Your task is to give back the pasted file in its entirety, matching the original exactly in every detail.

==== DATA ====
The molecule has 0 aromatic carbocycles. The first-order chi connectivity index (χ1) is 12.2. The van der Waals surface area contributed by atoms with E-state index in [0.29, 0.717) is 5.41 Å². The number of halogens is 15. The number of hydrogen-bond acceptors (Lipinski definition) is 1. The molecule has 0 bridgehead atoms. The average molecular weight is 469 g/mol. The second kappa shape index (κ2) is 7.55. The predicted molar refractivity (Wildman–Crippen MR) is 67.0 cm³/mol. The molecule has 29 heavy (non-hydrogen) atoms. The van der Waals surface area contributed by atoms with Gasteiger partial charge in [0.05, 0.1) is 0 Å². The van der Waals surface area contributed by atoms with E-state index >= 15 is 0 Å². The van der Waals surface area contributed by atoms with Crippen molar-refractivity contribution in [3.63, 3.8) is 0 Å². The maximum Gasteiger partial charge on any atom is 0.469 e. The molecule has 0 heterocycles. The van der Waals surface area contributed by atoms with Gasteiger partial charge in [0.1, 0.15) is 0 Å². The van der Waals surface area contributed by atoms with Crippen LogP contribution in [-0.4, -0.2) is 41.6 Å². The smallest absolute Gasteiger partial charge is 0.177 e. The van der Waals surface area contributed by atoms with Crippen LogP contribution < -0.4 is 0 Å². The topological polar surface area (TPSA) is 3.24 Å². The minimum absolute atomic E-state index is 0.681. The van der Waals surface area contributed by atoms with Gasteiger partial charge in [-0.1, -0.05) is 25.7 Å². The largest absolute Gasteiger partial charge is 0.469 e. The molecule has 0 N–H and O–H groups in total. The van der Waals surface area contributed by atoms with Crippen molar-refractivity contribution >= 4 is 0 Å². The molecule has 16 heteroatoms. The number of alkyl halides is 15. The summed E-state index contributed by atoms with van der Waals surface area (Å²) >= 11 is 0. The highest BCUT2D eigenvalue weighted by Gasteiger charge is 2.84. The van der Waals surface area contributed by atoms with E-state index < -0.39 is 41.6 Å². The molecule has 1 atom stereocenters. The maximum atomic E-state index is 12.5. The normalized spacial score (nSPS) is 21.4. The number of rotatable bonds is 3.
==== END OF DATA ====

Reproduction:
The molecule has 0 aromatic carbocycles. The first-order chi connectivity index (χ1) is 12.2. The van der Waals surface area contributed by atoms with E-state index in [0.29, 0.717) is 5.41 Å². The number of halogens is 15. The number of hydrogen-bond acceptors (Lipinski definition) is 1. The molecule has 0 bridgehead atoms. The average molecular weight is 469 g/mol. The second kappa shape index (κ2) is 7.55. The predicted molar refractivity (Wildman–Crippen MR) is 67.0 cm³/mol. The molecule has 29 heavy (non-hydrogen) atoms. The van der Waals surface area contributed by atoms with Gasteiger partial charge in [0.05, 0.1) is 0 Å². The van der Waals surface area contributed by atoms with E-state index >= 15 is 0 Å². The van der Waals surface area contributed by atoms with Crippen molar-refractivity contribution in [3.63, 3.8) is 0 Å². The maximum Gasteiger partial charge on any atom is 0.469 e. The molecule has 0 heterocycles. The van der Waals surface area contributed by atoms with Gasteiger partial charge in [0.1, 0.15) is 0 Å². The van der Waals surface area contributed by atoms with Crippen LogP contribution in [-0.4, -0.2) is 41.6 Å². The smallest absolute Gasteiger partial charge is 0.177 e. The van der Waals surface area contributed by atoms with Crippen LogP contribution < -0.4 is 0 Å². The topological polar surface area (TPSA) is 3.24 Å². The minimum absolute atomic E-state index is 0.681. The van der Waals surface area contributed by atoms with Gasteiger partial charge in [-0.1, -0.05) is 25.7 Å². The largest absolute Gasteiger partial charge is 0.469 e. The molecule has 0 N–H and O–H groups in total. The van der Waals surface area contributed by atoms with Crippen molar-refractivity contribution >= 4 is 0 Å². The molecule has 16 heteroatoms. The number of alkyl halides is 15. The summed E-state index contributed by atoms with van der Waals surface area (Å²) >= 11 is 0. The highest BCUT2D eigenvalue weighted by Gasteiger charge is 2.84. The van der Waals surface area contributed by atoms with E-state index < -0.39 is 41.6 Å². The molecule has 1 atom stereocenters. The maximum atomic E-state index is 12.5. The normalized spacial score (nSPS) is 21.4. The number of rotatable bonds is 3.